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A Curious Cholent
Books about Judaism typically fall into two categories. Charedi books feature rabbinic approbations, generally quote only from sources that are charedi-approved, stay far away from academic scholarship (especially in Jewish studies), and anachronistically read contemporary approaches into ancient writings. Non-charedi books do not feature rabbinic approbations, freely quote from any source, respect academic scholarship, and feel no need to make ancient writings conform with contemporary values.
A new book by Rabbi Shmuel Phillips, Judaism Reclaimed (Mosaica Press 2019) left me confused. It is a curious mixture of a charedi and a non-charedi work. The book presents itself as a work of theology and philosophy, primarily based on Rambam and Rav Hirsch, and loosely tied in to the weekly parashah. It features rabbinic approbations, though they are a little diverse - one is from Rav Leff, who has bona fide charedi credentials, and another is from Lord Rabbi Sacks, who despite being probably the most important rabbi living today, most certainly does not have charedi credentials. The book quotes from a wide range of sources, including plenty of academic Jewish works (sometimes positively, sometimes to criticize). It anachronistically reads contemporary approaches into ancient writings, but it also presents an openness to ideas that is not found in charedi works. It observes that the rationalist and mystical approaches are two long-standing streams of thought, both legitimate - which, while obviously true, is not something that the charedi world generally acknowledges - and yet its stated presentation of the rationalist approach is sometimes accurate and sometimes falls well short.
Let me give some examples. A sub-text of the book is challenging the works of various contemporary Jewish academics, in particular Prof. Marc Shapiro and Prof. Menachem Kellner. Chapters 8, 9 and 10 seek to critique Shapiro's The Limits Of Orthodox Theology, which famously shows how many of Rambam's Thirteen Principles of Faith were disputed by prestigious rabbinic authorities. Phillips makes the not-uncommon mistake of misinterpreting the book to be saying that anyone is entitled to believe anything. He also challenges some of Shapiro's readings of his sources, but in a book that presents as many sources as Shapiro's does, that hardly suffices to negate the broader point. Anyway, Phillips concludes that there is widespread acceptance of at least eleven of Rambam's Thirteen Principles, and these are therefore halachically binding. "At least eleven"?! Surely there is no charedi rabbinic authority who would say that you can settle for eleven!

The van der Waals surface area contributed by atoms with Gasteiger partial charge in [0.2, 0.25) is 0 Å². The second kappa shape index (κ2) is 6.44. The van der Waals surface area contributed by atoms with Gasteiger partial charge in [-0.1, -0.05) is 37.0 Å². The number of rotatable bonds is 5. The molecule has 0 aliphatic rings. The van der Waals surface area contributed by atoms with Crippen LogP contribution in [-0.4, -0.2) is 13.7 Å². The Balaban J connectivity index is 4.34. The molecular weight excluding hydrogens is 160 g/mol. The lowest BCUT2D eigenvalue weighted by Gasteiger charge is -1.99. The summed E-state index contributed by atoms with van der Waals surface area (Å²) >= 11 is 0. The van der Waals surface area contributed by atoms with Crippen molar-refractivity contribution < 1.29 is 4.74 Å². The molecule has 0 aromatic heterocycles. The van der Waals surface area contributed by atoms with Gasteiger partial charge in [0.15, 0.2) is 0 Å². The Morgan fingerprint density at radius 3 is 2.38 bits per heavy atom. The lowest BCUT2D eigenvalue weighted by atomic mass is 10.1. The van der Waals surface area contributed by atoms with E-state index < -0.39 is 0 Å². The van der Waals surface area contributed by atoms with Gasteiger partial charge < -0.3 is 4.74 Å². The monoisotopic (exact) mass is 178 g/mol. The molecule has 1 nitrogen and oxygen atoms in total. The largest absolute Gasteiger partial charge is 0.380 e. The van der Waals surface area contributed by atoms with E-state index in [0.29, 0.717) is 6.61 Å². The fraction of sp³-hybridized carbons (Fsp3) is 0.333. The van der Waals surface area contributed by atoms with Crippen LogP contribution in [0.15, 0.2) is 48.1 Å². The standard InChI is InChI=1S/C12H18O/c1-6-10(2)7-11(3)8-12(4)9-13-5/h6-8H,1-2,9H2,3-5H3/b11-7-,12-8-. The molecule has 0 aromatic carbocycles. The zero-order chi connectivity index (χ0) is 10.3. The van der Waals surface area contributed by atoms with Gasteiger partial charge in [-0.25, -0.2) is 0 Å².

Chapter 22 (and 25) presents Rambam's approach to Lashon HaKodesh. Phillips accurately presents Rambam's view that Hebrew is described as "the Holy Tongue" not because its letters have mystical powers that were used to create the universe, but rather simply because it contains no obscene words. Phillips further expounds on this approach in order to make it more palatable. Still, as he records in a footnote, even some of Rambam's defenders were fiercely critical of this. And I'm not sure if everyone realizes this, but it's an approach which pretty much negates the entirety of kabbalah, and dismisses all the great rabbinic authorities who produced extensive works based on mysticism. In a work that claims that various medieval beliefs have been "paskened away," it's astonishing to see one of Rambam's most radical views being presented as a legitimate approach.